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The United States’ celebrity-fueled social media culture means many celebrities have become increasingly open about their health journeys, sharing personal stories about everything from wellness tips to lifesaving organ donations. Stevie Wonder, who announced to a sea of fans that he would be receiving a kidney transplant from a living donor at the end of 2019, recently updated his fans on his post-transplant progress. While celebrity reputation has no effect on a person’s status on the transplant waiting list, an announcement like Steve Wonder’s reaches his millions of fans with a strong message about the importance of living organ donation.

The question is, with about 109,000 people on the organ transplant waiting list in the U.S. (of which nearly 94,000 are waiting for a kidney) how can we use celebrity voices to elevate the conversation about organ transplants and increase the number people — both living and deceased — who choose to make a lifesaving gift?

20 people die every day from a lack of available organs for transplant. As president and chief executive officer of the American Kidney Fund, and a Black woman who, by virtue of my race, is three times more likely to develop kidney failure, I am well aware of how desperately we need a greater supply of lifesaving organs. In 2019, one in four people on the kidney transplant waiting list received their lifesaving gift — a record breaking year. Of the 24,000 kidney transplants performed, almost 7,400 were thanks to living organ donors — another record. While we are trending in the right direction, further increasing the supply of kidneys and other organs from living donors would allow people to get off the transplant waiting list and back to living healthier lives sooner.

The passage of various common-sense state laws, ensuring living donors have job-protected leave and are not discriminated against by insurance companies, is a top legislative priority of AKF — it’s something we can do to remove barriers to donation and increase the number of available organs. In 2020, the governors of Missouri and Kentucky signed living donor protections into law, and we are currently working with lawmakers in New Jersey and Pennsylvania on similar legislation. But, where you live should not determine your ability to get a transplant. Our country needs to pass the federal Living Donor Protection Act of 2019 — introduced in the House by Reps. Jerrold Nadler, D-N.Y., and Jamie Herrera Beutler, R-Wash., and in the Senate by Sens. Kirsten Gillibrand, D-N.Y., and Tom Cotton, R-Ark. — to increase the supply of organs available for transplantation and support all Americans.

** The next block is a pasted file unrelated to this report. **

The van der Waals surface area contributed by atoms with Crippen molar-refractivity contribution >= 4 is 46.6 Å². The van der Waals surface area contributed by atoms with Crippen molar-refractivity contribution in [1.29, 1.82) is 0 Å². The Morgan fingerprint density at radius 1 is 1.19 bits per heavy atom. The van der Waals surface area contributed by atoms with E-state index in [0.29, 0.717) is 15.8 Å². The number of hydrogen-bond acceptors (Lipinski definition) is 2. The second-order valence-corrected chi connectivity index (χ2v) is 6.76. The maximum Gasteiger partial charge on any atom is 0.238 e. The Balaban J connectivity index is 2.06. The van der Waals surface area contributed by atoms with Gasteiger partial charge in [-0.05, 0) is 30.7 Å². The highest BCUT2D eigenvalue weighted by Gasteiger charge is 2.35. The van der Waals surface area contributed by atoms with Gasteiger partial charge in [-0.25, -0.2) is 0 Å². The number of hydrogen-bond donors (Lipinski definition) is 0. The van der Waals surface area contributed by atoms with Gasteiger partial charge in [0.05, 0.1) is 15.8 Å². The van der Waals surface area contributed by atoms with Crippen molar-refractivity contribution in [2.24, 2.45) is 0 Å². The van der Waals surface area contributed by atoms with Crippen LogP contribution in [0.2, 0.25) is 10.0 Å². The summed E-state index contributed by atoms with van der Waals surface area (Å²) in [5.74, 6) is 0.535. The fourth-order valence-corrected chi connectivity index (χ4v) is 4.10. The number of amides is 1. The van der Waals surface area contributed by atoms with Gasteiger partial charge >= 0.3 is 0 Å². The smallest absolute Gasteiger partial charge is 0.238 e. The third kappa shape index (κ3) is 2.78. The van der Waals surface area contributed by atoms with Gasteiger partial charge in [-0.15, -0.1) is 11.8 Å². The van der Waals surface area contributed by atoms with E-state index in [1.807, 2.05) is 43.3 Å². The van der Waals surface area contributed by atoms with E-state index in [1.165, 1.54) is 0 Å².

While legislative advancements targeting organ donation will help to save the lives of Americans already living with serious chronic illnesses like kidney disease, we must also do more to prevent these illnesses in the first place. There are currently more than half a million people in the United States who depend on dialysis to stay alive, and more than 10,000 Americans are newly diagnosed with kidney failure each month. Since 2000, there has been a 91% increase in the number of Americans with kidney failure.

Kidney disease, which affects 37 million Americans plus the many millions more who are at risk, is a silent killer with no symptoms until the late stages. Nine out of 10 people with the early stages of kidney disease are unaware they have it, and half of those with severely reduced kidney function (but not yet on dialysis) do not know they have it.

Every day, I learn of another kidney patient crashing into dialysis because they did not know they had kidney disease. Bill Lawson, a well-known high school basketball coach and athletic director in Virginia, noticed swelling in his feet, so he went to the ER and was told he needed to begin dialysis immediately to stay alive. Despite having diabetes and high blood pressure — the two leading causes of kidney disease — he told us that his medical providers had not educated him about the importance of managing those conditions to prevent kidney disease.

We can prevent this from happening to more Americans like Bill, but in order to do so, we must advocate for people at high risk of kidney disease to get tested. Others who have an increased risk of kidney disease include: anyone with a family history of the disease, people who are obese, people who are members of racial and ethnic minority groups and those over age 60.

Testing, through simple blood and urine tests, is critical because if detected early, kidney disease progression can often be slowed or stopped with lifestyle and diet changes, as well as medication. By catching kidney disease early, people can preserve their health and get back much needed time to make treatment decisions that are best for them.

As an advocate for people with kidney disease, I appreciate Stevie Wonder sharing his journey to reach people who may not know about the risks of chronic kidney disease or the benefits of living organ donation. While Mr. Wonder’s story highlights a success in organ donation, it also raises a note of caution. Without kidney disease education, the 37 million Americans with kidney disease may find themselves crashing into dialysis like Coach Lawson, rather than receiving a preemptive kidney transplant. If Stevie Wonder’s experience compels him to action, I hope he uses his celebrity status to help reach and educate a larger audience on how to address the kidney disease crisis.

Imagine what could happen if more celebrities called on their fans to visit their primary care doctors and get tested for kidney disease.


LaVarne A. Burton is the president and chief executive officer of the American Kidney Fund and former executive secretary to the U.S. Department of Health and Human Services.